Want to see a play that has been censored? No, it’s not “Spamalot,” “The Vagina Monologues,” “Godspell,” or “The Laramie Project” (which, incidentally have all been banned, at one time or another, from the stage). It’s comedian Steve Martin’s “Picasso at the Lapin Agile.” Yes, that Steve Martin, the standup comedian, actor, musician (he plays a mean banjo), teacher of comedy and playwright.
“Picasso at the Lapin Agile,” Martin’s imaginative script about a fictitious meeting between artist Pablo Picasso and scientist Albert Einstein, whose basic topics are the similarities of art and science as a factor in society, anarchy, self-awareness, ego and the forces that will shape the world in the 20th century and beyond.
In March of 2009, at LaGrande High School in La Grande, Oregon, 137 parents petitioned to have the play shut down before it opened, because of “some of the adult themes and content.” Martin, while recognizing that some of the "questionable behavior sometimes evident in the play is not endorsed"
he compared the characterization that the play is about "people drinking in bars and treating women as sex objects" to summarizing Shakespeare's Hamlet as being "about a castle." Martin responded to the banning of the play at La Grande High School with an offer to underwrite a production of the play at an alternative location, stating he did not want the play to acquire "a reputation it does not deserve."
The play has another interesting sidebar. It was not only the first full-length play written by Martin, but at its initial oral reading, which took place at the author’s Beverly Hills, CA home, Tom Hanks read Picasso and Chris Sarandon read Einstein. How about that for a cast!
It’s October 8, 1904, before Einstein (Robert Kowalewski) is famous for his theory of relativity and Picasso (Roderick Cardwell II) has just started to transition into his cubistic style of painting.
The setting is the Lapin Agile, a French neighborhood watering hole.
The duo debate topics such as the values of genius and talent and the cultural influences of the coming century, in the company of an amateur barkeep/ philosopher (Freddy—John Busser), his wife (Germaine—Carla Petroski), a bizarre inventor (Charles Dabernow Schmendiman—Ronnie Thompson), a woman with whom Picasso had an affair (Suzanne--Becca Ciamacco), a bar hanger-on (Gaston—Rich Stimac), a Countess (Britt Will), and an art dealer (Sagot—Greg Mandryk). The Singer/Elvis Presley (Evan Martin) appears to add another aspect by delving into a musical, unintellectual cultural dimension.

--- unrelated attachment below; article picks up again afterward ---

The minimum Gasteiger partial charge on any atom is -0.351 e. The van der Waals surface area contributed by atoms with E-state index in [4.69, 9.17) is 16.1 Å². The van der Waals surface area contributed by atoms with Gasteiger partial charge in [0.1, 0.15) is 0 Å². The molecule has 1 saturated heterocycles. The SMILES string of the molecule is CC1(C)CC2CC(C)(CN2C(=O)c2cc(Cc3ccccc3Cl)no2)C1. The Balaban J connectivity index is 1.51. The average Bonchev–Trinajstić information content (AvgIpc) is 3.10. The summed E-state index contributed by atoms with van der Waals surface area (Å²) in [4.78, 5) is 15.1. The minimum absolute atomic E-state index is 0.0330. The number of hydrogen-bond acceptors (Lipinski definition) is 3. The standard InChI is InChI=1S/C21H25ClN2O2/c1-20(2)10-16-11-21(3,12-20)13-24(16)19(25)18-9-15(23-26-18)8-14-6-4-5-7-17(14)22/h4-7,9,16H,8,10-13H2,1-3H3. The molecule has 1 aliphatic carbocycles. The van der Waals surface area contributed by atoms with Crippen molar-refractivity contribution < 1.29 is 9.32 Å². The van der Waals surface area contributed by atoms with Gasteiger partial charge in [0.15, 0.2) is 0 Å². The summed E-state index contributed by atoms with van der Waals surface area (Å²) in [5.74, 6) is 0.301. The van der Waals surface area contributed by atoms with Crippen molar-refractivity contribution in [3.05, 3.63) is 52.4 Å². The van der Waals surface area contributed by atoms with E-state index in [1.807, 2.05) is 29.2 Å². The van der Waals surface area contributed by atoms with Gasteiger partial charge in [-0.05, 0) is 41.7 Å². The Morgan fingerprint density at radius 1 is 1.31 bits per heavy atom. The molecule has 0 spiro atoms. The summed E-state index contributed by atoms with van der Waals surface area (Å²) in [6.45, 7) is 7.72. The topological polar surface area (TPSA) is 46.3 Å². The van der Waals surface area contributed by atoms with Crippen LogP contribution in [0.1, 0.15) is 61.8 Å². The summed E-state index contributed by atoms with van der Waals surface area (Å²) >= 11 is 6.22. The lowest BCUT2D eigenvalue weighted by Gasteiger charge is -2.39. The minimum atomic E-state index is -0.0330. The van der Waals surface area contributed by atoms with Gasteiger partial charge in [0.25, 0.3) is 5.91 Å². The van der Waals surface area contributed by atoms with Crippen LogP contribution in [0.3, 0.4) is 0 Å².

After a lively exchange, Picasso and Einstein come to the conclusion that their abilities are both of value, as is the worth of the entertainer.
The script inspires thought and is filled with humor. Unfortunately, the production, under the direction of Jonathan Kronenberger doesn’t generate the emotional and logical reaction needed to inspire audience reaction. The pacing is too languid, the accents confusing and often unnecessary, some performances are on the surface and substitute overdrawn affect for character development.
CAPSULE JUDGMENT: Comedian Steve Martin has written a thought-provoking, clever script which gets a less than stellar production. It’s not bad, just not what it could be.
Blank Canvas’s “Picasso at the Lapin Agile” runs through, June 24, 2017 in its near west side theatre, 1305 West 78th Street, Suite 211, Cleveland. Get directions to the theatre on the website. Once you arrive at the site, go around the first building to find the entrance and then follow the signs to the second floor acting space. For tickets and directions go to www.blankcanvastheatre.com
Next up at BC is “Equus” in which Dr. Martin Dysart, a psychiatrist, is confronted with a boy who has blinded six horses in a violent fit of passion. To Dysart it is a psychological puzzle that leads both doctor and patient to a complex and disturbingly dramatic confrontation. (This show contains adult content and nudity.) August 11-26, 2017.